St. Louis, Missouri
June 18, 2000
June 18, 2000
June 21, 2000
5.135.1 - 5.135.5
Capstone Design Courses: A Comparison of Course Formats
Dr. Martin Pike
A capstone design project course is a common component of Engineering and Engineering Technology curriculums. There are many possible formats for offering such a course, each with its advantages and disadvantages. The author has taught the capstone design course at three different universities, each with a different format (single term with a single project, multi-term with a single project and a single term multi-project). This paper will discuss the author’s experiences with each of the three formats and the advantages and disadvantages of each format. Included will be recommendations to make the course more successful for each format and reasons why the single term – single project format is the least desirable of the three.
Many engineering and technology departments require the students to take a design project course as seniors to serve as a wrap up of the program and provide a comprehensive design experience as well as meet accreditation criteria. The classical format for this design project course is a single project to be started and completed in a single term. However, this design experience can be achieved in many different possible formats. The author has taught senior design in three formats at three different universities. These formats include the classical single term with a single project, a multi-term design course sequence with a single project and a format that had two or three design projects in a single term. Each format has advantages and disadvantages to both students and faculty. This paper will discuss these various formats, each format’s advantages and disadvantages, and recommendations that may be considered to enhance the chances of success for each format.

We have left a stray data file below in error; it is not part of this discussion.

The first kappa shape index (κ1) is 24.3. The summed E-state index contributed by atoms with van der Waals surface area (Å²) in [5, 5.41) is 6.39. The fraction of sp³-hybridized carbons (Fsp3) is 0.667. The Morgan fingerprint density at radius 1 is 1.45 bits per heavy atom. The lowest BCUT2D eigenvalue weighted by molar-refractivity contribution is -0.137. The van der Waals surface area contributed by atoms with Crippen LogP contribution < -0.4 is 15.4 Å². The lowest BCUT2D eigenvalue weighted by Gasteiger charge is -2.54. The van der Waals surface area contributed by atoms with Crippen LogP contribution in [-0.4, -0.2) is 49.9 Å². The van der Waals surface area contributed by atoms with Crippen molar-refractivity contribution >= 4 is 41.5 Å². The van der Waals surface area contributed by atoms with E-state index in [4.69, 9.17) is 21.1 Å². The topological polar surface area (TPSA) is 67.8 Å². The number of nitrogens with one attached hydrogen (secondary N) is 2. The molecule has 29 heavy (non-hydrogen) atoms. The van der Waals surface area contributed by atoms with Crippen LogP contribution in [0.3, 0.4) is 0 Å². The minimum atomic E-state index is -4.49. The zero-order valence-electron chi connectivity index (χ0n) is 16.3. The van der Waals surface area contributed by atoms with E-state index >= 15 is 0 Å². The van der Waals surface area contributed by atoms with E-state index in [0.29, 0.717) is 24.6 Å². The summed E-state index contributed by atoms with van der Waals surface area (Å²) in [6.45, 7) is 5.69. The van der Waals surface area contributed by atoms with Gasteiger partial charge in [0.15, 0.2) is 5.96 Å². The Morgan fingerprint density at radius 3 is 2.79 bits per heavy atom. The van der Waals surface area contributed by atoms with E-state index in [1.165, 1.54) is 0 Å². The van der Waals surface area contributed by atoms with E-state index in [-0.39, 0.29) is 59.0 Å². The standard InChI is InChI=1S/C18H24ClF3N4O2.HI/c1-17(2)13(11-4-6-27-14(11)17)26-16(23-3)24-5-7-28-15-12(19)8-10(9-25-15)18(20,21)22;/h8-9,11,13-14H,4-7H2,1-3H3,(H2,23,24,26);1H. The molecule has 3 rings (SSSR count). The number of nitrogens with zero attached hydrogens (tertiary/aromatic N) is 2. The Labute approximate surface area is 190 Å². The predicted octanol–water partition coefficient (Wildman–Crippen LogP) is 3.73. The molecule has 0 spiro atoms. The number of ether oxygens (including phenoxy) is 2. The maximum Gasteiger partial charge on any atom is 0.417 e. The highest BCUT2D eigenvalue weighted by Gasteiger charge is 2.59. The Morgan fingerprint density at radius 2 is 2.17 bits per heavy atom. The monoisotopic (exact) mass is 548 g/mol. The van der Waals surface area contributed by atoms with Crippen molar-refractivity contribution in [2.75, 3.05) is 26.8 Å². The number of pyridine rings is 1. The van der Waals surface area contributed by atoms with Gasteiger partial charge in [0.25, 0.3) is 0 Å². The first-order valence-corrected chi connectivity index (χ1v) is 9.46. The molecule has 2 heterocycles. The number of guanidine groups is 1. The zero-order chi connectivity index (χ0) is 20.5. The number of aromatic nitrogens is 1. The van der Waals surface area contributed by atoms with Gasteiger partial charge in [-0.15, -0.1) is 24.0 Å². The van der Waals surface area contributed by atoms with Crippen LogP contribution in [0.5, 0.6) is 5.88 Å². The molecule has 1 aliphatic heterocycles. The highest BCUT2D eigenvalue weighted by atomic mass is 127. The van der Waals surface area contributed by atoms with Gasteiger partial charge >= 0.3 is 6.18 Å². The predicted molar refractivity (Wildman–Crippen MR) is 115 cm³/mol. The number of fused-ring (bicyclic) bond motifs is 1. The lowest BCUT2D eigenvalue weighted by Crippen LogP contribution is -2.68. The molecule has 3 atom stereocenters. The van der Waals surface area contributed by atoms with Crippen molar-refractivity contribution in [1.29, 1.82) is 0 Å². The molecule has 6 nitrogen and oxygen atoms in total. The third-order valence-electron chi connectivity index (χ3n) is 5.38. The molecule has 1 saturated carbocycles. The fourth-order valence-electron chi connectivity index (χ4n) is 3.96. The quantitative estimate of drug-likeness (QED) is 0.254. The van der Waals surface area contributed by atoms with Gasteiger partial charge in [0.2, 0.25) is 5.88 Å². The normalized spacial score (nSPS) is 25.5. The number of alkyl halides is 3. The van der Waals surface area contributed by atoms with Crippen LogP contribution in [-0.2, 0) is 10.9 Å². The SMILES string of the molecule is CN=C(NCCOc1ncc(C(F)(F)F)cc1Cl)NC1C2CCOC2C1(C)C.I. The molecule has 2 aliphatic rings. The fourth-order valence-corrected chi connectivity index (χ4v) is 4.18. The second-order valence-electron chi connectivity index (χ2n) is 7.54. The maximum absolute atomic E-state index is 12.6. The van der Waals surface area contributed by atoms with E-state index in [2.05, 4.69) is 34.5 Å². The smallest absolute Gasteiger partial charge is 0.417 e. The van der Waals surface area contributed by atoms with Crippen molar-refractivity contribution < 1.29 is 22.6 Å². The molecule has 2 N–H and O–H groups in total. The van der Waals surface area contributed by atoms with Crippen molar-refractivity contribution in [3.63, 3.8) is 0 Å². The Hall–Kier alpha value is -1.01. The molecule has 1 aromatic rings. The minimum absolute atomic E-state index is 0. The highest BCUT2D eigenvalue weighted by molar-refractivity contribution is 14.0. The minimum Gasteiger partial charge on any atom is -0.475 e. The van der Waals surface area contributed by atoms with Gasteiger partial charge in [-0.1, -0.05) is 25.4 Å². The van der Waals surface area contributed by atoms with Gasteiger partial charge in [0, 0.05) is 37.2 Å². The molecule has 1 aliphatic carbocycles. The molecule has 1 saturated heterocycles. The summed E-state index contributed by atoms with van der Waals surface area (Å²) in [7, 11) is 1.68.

The single term - single project format
The classical format encompasses a single project that is defined, researched, including design activity, often including building and testing a prototype, and culminating in a final report. All these aspects are to be completed in a fifteen or sixteen week semester. At some institutions that are on a trimester system, such as the one the author attended, all this activity must be completed in ten to eleven weeks. This is an intimidating prospect to many students and faculty alike. Many variations exist to make this process less intimidating and improve chances of success. Some schools define the project topic and parameters for the students instead of requiring the students to create their own project topic. Often these departmentally defined
Pike, M. (2000, June), Capstone Design Courses: A Comparison Of Course Formats Paper presented at 2000 Annual Conference, St. Louis, Missouri. 10.18260/1-2--8196
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